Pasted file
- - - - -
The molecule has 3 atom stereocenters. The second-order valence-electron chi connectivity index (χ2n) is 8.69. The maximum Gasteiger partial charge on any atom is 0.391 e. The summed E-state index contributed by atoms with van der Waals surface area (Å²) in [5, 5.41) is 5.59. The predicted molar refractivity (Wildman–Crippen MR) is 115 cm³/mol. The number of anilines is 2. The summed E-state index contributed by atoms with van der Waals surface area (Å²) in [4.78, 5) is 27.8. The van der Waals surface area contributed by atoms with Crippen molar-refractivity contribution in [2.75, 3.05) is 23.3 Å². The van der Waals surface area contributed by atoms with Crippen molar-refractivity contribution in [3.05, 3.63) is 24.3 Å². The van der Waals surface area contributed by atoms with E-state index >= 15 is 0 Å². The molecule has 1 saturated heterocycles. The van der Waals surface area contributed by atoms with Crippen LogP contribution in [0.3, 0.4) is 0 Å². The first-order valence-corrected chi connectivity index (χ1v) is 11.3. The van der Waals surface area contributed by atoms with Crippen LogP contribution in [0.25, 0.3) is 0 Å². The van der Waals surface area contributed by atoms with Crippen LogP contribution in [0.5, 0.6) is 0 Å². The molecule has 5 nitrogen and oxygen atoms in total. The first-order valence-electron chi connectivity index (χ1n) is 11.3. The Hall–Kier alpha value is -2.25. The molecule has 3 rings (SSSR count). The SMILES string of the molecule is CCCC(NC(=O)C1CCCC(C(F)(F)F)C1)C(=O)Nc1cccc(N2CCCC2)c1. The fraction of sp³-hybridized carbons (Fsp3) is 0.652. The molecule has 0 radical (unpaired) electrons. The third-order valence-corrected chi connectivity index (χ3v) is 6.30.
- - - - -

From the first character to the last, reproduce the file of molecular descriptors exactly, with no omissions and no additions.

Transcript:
The molecule has 3 atom stereocenters. The second-order valence-electron chi connectivity index (χ2n) is 8.69. The maximum Gasteiger partial charge on any atom is 0.391 e. The summed E-state index contributed by atoms with van der Waals surface area (Å²) in [5, 5.41) is 5.59. The predicted molar refractivity (Wildman–Crippen MR) is 115 cm³/mol. The number of anilines is 2. The summed E-state index contributed by atoms with van der Waals surface area (Å²) in [4.78, 5) is 27.8. The van der Waals surface area contributed by atoms with Crippen molar-refractivity contribution in [2.75, 3.05) is 23.3 Å². The van der Waals surface area contributed by atoms with Crippen molar-refractivity contribution in [3.05, 3.63) is 24.3 Å². The van der Waals surface area contributed by atoms with E-state index >= 15 is 0 Å². The molecule has 1 saturated heterocycles. The van der Waals surface area contributed by atoms with Crippen LogP contribution in [0.3, 0.4) is 0 Å². The first-order valence-corrected chi connectivity index (χ1v) is 11.3. The van der Waals surface area contributed by atoms with Crippen LogP contribution in [0.25, 0.3) is 0 Å². The van der Waals surface area contributed by atoms with Crippen LogP contribution in [0.5, 0.6) is 0 Å². The molecule has 5 nitrogen and oxygen atoms in total. The first-order valence-electron chi connectivity index (χ1n) is 11.3. The Hall–Kier alpha value is -2.25. The molecule has 3 rings (SSSR count). The SMILES string of the molecule is CCCC(NC(=O)C1CCCC(C(F)(F)F)C1)C(=O)Nc1cccc(N2CCCC2)c1. The fraction of sp³-hybridized carbons (Fsp3) is 0.652. The molecule has 0 radical (unpaired) electrons. The third-order valence-corrected chi connectivity index (χ3v) is 6.30.